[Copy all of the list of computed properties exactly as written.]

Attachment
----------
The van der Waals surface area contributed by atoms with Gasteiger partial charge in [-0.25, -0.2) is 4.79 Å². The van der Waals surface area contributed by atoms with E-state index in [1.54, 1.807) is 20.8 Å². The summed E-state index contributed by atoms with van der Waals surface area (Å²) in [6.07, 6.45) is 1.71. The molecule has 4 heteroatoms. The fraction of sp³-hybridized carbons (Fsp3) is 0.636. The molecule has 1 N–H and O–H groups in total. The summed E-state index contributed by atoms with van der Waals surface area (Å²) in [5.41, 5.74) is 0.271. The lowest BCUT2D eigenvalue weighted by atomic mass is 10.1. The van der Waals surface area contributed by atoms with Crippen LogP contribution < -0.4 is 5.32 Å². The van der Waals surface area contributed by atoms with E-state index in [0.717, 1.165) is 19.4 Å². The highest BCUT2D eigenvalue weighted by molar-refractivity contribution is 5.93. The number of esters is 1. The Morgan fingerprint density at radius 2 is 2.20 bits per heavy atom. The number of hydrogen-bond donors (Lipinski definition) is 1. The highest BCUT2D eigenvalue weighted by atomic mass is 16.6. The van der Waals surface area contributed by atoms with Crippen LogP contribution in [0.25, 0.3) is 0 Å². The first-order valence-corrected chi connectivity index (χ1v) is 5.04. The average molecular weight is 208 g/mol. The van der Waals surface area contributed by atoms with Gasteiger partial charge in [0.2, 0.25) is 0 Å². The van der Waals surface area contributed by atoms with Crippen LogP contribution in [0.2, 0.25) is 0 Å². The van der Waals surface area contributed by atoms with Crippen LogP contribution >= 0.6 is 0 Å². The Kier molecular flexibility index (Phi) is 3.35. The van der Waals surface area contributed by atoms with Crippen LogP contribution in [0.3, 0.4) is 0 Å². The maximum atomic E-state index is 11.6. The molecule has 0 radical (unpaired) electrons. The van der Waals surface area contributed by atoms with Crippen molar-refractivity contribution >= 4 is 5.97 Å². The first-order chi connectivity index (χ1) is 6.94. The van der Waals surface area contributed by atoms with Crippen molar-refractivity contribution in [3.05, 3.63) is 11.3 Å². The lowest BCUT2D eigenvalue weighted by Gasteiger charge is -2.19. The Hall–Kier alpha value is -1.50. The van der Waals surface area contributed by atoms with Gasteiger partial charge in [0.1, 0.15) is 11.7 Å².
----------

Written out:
The van der Waals surface area contributed by atoms with Gasteiger partial charge in [-0.25, -0.2) is 4.79 Å². The van der Waals surface area contributed by atoms with E-state index in [1.54, 1.807) is 20.8 Å². The summed E-state index contributed by atoms with van der Waals surface area (Å²) in [6.07, 6.45) is 1.71. The molecule has 4 heteroatoms. The fraction of sp³-hybridized carbons (Fsp3) is 0.636. The molecule has 1 N–H and O–H groups in total. The summed E-state index contributed by atoms with van der Waals surface area (Å²) in [5.41, 5.74) is 0.271. The lowest BCUT2D eigenvalue weighted by atomic mass is 10.1. The van der Waals surface area contributed by atoms with Crippen LogP contribution < -0.4 is 5.32 Å². The van der Waals surface area contributed by atoms with E-state index in [0.717, 1.165) is 19.4 Å². The highest BCUT2D eigenvalue weighted by molar-refractivity contribution is 5.93. The number of esters is 1. The Morgan fingerprint density at radius 2 is 2.20 bits per heavy atom. The number of hydrogen-bond donors (Lipinski definition) is 1. The highest BCUT2D eigenvalue weighted by atomic mass is 16.6. The van der Waals surface area contributed by atoms with Crippen LogP contribution in [0.25, 0.3) is 0 Å². The first-order valence-corrected chi connectivity index (χ1v) is 5.04. The average molecular weight is 208 g/mol. The van der Waals surface area contributed by atoms with Gasteiger partial charge in [0.2, 0.25) is 0 Å². The van der Waals surface area contributed by atoms with Crippen LogP contribution in [0.2, 0.25) is 0 Å². The van der Waals surface area contributed by atoms with Crippen LogP contribution >= 0.6 is 0 Å². The Kier molecular flexibility index (Phi) is 3.35. The van der Waals surface area contributed by atoms with Crippen LogP contribution in [0.3, 0.4) is 0 Å². The maximum atomic E-state index is 11.6. The molecule has 0 radical (unpaired) electrons. The van der Waals surface area contributed by atoms with Crippen molar-refractivity contribution >= 4 is 5.97 Å². The first-order chi connectivity index (χ1) is 6.94. The van der Waals surface area contributed by atoms with Crippen molar-refractivity contribution in [3.05, 3.63) is 11.3 Å². The lowest BCUT2D eigenvalue weighted by Gasteiger charge is -2.19. The Hall–Kier alpha value is -1.50. The van der Waals surface area contributed by atoms with Gasteiger partial charge in [0.1, 0.15) is 11.7 Å².